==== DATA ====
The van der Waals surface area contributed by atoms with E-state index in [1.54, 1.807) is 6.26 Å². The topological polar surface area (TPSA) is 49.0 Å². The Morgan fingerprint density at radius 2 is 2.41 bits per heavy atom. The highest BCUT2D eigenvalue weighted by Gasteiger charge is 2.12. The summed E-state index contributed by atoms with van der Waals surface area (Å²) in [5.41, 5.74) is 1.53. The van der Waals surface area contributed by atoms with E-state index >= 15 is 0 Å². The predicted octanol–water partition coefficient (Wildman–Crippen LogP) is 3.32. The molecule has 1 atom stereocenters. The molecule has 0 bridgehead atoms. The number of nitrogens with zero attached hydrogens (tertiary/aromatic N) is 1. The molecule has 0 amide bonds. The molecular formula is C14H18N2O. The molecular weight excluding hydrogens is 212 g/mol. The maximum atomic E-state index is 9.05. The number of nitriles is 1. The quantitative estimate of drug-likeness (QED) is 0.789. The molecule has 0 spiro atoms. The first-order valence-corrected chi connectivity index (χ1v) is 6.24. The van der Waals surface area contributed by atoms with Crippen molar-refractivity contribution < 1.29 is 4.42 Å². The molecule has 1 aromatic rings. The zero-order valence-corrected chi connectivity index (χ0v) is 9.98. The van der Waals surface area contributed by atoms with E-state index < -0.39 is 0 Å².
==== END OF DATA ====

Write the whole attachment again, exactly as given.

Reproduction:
The van der Waals surface area contributed by atoms with E-state index in [1.54, 1.807) is 6.26 Å². The topological polar surface area (TPSA) is 49.0 Å². The Morgan fingerprint density at radius 2 is 2.41 bits per heavy atom. The highest BCUT2D eigenvalue weighted by Gasteiger charge is 2.12. The summed E-state index contributed by atoms with van der Waals surface area (Å²) in [5.41, 5.74) is 1.53. The van der Waals surface area contributed by atoms with E-state index >= 15 is 0 Å². The predicted octanol–water partition coefficient (Wildman–Crippen LogP) is 3.32. The molecule has 1 atom stereocenters. The molecule has 0 bridgehead atoms. The number of nitrogens with zero attached hydrogens (tertiary/aromatic N) is 1. The molecule has 0 amide bonds. The molecular formula is C14H18N2O. The molecular weight excluding hydrogens is 212 g/mol. The maximum atomic E-state index is 9.05. The number of nitriles is 1. The quantitative estimate of drug-likeness (QED) is 0.789. The molecule has 0 spiro atoms. The first-order valence-corrected chi connectivity index (χ1v) is 6.24. The van der Waals surface area contributed by atoms with Crippen molar-refractivity contribution < 1.29 is 4.42 Å². The molecule has 1 aromatic rings. The zero-order valence-corrected chi connectivity index (χ0v) is 9.98. The van der Waals surface area contributed by atoms with E-state index < -0.39 is 0 Å².